And by 1982, the technology was too well established, as Dr Vaughan revealed in his letter to AIMS. "The use of ultrasound techniques has become so widespread that a controlled trial along the lines originally proposed would no longer be ethically possible," he wrote.


Despite these concerns, the Royal College of Obstetrics did publish a review three years later that gave the technology a clean bill of health, but this was quickly dismissed by experts who denounced it as lacking the "rigor which normally would be expected of its scientific committee." In other words, it was bad science.3


Since then, numerous animal studies have warned that ultrasound could be affecting brain development, causing memory problems and antisocial behavior—but have been dismissed because the results wouldn't necessarily translate to people.


Medical researcher Jim West wasn't convinced. If any researcher had used a screening technique called electrophoresis, which uses electric currents to reveal any ultrasound damage to DNA, he would be a step closer to knowing whether it was harmful or not.


His line of enquiry eventually led him to China, where researchers routinely use electrophoresis. He discovered one Chinese paper that referenced others, and he was eventually able to uncover 50 human ultrasound studies. The studies, which involved 2,700 pregnant women who had agreed to have an abortion under China's child planning policies, covered 23 years up to 2011.


The first study, the one that led West to the others, discovered that DNA from aborted fetal tissue had been damaged after just 10 minutes of low-frequency ultrasound.4 Although the damage was seen only in aborted tissue, and so the effects this would have had on a developing child can't be known, West believes it could have led to childhood cancers like leukemia and neonatal jaundice.5


Although this is conjecture, it is astonishing that proper, independent studies—that track the health and development of screened and unscreened children—have not been carried out to find out for sure. Several arguments block these trials from happening: they would be unethical, and, in any event, ultrasound is safe—two views that create a vicious circle.


The prevailing opinion was stated by two researchers who surmised that "the relative safety of ultrasound has been well established based on its use over several decades. One could postulate that humans are resistant to ultrasound-related biologic effects."6


If we're sure ultrasound is safe, any harm to the developing child—whether it's autism, behavioral problems or development issues—must have a different cause. But we'll never find out if we don't look.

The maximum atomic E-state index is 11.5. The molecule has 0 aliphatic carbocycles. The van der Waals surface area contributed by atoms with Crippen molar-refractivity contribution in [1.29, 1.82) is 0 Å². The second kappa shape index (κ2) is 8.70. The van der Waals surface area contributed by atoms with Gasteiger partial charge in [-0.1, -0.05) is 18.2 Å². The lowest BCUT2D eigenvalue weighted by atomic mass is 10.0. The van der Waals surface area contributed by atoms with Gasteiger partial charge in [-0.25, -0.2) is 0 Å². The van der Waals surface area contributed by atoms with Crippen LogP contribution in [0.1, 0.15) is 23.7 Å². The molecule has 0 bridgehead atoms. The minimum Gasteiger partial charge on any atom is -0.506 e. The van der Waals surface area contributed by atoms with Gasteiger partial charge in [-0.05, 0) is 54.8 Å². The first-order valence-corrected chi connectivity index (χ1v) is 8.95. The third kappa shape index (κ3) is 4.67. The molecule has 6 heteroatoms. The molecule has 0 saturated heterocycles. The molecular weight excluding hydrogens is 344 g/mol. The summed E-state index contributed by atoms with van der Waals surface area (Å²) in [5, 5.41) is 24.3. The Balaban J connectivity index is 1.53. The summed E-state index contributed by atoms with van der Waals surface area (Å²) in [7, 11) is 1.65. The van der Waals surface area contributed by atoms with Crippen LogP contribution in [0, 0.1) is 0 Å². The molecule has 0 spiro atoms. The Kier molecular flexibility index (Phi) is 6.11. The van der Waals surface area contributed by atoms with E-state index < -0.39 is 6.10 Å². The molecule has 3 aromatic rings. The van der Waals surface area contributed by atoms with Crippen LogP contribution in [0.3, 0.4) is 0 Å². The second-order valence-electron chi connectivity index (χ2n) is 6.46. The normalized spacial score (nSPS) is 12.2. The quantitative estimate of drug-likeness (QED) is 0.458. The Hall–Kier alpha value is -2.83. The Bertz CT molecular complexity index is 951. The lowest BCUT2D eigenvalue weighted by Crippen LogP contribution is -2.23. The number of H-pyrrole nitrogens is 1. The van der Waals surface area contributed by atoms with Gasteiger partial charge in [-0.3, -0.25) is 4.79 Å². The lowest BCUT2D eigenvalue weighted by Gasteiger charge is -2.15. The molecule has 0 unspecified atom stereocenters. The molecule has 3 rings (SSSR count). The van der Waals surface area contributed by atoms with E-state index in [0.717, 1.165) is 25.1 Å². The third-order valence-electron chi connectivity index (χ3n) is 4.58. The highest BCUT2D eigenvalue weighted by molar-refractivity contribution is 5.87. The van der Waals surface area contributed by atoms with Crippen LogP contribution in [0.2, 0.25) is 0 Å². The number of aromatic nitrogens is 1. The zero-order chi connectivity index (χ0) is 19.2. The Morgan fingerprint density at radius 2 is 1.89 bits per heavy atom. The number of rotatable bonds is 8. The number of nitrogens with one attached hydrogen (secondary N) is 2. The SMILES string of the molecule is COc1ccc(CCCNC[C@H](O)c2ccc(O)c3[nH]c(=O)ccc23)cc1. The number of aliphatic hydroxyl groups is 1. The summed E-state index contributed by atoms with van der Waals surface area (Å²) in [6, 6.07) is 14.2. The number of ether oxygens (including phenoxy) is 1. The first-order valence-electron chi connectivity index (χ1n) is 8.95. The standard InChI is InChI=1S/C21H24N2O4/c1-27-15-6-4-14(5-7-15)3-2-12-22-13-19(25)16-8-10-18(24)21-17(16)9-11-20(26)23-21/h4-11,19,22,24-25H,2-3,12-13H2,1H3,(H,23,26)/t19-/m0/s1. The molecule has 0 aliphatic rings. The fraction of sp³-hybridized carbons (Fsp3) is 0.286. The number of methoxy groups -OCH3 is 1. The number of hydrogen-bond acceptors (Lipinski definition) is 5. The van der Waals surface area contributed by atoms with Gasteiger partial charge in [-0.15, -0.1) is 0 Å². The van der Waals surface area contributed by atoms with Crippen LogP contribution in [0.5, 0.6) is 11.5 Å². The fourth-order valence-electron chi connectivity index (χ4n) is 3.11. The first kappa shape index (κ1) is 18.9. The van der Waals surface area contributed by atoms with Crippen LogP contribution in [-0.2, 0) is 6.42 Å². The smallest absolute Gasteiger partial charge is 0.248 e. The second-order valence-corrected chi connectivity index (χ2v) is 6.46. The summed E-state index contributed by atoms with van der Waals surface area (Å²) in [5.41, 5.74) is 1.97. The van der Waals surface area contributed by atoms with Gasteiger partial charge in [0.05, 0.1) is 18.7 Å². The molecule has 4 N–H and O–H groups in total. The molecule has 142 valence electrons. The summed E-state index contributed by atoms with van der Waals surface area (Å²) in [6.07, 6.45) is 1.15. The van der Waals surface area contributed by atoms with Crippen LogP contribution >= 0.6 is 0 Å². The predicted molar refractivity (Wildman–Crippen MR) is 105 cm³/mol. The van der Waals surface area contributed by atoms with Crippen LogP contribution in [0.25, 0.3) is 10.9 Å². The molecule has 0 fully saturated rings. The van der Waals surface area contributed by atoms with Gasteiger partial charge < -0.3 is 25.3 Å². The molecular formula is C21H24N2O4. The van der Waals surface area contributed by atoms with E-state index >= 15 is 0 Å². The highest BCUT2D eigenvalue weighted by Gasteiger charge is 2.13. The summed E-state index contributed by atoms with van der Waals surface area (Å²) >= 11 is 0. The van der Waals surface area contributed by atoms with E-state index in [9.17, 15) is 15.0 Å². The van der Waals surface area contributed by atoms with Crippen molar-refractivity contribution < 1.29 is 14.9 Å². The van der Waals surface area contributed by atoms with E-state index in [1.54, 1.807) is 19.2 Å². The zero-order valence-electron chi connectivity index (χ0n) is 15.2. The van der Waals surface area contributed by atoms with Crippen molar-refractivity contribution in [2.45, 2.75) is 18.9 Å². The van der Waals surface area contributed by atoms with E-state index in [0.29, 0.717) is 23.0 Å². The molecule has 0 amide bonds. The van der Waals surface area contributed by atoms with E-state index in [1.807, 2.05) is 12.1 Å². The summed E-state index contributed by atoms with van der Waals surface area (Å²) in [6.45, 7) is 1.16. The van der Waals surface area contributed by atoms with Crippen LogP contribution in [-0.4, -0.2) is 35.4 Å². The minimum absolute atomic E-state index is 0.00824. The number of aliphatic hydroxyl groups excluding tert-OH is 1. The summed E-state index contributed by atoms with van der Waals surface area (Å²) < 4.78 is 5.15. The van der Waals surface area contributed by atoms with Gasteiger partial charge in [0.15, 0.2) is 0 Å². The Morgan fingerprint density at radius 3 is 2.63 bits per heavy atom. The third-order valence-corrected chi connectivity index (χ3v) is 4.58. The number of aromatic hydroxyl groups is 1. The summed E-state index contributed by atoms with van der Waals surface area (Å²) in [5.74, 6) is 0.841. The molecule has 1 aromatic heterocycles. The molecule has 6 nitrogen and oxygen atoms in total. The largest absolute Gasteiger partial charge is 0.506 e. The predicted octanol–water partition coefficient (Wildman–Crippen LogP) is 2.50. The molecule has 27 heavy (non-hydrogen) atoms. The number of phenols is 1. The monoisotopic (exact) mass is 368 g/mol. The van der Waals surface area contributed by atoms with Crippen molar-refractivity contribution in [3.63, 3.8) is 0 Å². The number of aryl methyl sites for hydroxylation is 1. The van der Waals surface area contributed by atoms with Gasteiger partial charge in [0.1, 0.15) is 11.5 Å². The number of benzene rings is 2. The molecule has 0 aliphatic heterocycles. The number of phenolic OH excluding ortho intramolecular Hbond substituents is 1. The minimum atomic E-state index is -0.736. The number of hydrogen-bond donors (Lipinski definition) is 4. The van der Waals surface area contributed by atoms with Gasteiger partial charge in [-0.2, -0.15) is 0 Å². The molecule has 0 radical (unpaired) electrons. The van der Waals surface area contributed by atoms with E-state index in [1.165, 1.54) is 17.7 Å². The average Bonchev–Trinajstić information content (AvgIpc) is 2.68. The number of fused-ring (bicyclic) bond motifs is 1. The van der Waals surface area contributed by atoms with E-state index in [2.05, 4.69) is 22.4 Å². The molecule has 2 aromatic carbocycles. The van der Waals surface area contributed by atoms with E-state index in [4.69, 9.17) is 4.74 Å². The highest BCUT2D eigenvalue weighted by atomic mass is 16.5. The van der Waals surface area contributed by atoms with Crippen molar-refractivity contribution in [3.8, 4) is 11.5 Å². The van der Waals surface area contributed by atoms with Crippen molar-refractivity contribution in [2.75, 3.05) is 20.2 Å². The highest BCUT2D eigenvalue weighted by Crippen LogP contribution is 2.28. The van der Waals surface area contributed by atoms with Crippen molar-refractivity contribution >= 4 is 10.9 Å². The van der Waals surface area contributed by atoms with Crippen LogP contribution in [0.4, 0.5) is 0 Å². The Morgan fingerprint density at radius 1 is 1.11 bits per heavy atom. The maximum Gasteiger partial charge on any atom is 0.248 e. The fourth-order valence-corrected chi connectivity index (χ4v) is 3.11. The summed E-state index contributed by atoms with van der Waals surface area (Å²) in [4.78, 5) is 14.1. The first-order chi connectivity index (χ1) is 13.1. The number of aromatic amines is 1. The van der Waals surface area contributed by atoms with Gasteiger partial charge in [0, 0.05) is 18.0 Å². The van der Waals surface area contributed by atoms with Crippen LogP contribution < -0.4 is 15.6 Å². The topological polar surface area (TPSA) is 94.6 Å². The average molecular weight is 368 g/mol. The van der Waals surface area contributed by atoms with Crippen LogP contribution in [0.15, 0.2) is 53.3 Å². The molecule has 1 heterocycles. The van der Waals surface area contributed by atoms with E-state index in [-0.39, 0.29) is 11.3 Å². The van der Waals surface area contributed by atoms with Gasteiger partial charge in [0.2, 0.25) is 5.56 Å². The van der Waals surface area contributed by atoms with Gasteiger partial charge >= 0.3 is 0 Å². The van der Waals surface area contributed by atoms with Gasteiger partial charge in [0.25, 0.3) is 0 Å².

Don't ask us
The US is the only country that sets official safe levels of ultrasound intensity—even though the FDA, which sets the guidelines, made it less safe when it increased the threshold 15-fold in 1992.


But whatever the threshold may be, a survey of doctors, midwives and sonographers—who carry out the ultrasound tests—discovered that only one-third even knew what those safe levels were. Even less than a third knew where to find the indices on the ultrasound equipment's screens, while just one in five, or 22 percent, knew how to adjust the energy output on the machine they were using every day.1

The sound and the story
Ultrasound was developed in the 1920s and 1930s as a therapy to treat a range of conditions from Parkinson's to cancer.


William Fry at the University of Illinois was an early pioneer and used it to destroy part of the brain to alleviate Parkinson's disease, or so he thought. By the 1950s, it was being used to treat people with rheumatoid arthritis and Ménière's disease, which can cause hearing loss, dizziness and vertigo.


But some believed it was a cure-all for a wide range of problems, from gastric ulcers to eczema, asthma, urinary incontinence and hemorrhoids, although there was more wishful thinking than science to support the approach.


It was in the 1940s that ultrasound was first mooted as a diagnostic tool, and by 1958, researchers in Lund, Sweden, were investigating its use for monitoring early-stage pregnancy. It got an early green light for safety when researchers tested it on pregnant rats, who survived the experience unscathed.


Similar work was being carried out in Soviet Russia, and by the mid-1960s, there was a sudden explosion of ultrasound clinics being set up across the US, Europe and Japan. New scanners were developed to meet the demand, using the basic A-mode technology and the B-mode, which produces a clearer and brighter image.


In 1982, around the time when ultrasound was being adopted in pediatric clinics, the World Health Organization sounded a warning. Ultrasound, it said, can "create powerful shockwaves far above the speed of sound."


Diagnostic ultrasound produces sound wave pressure that is thousands of times that of the hearing pain threshold, and it's a technology employed not just for fetal screening but in industry.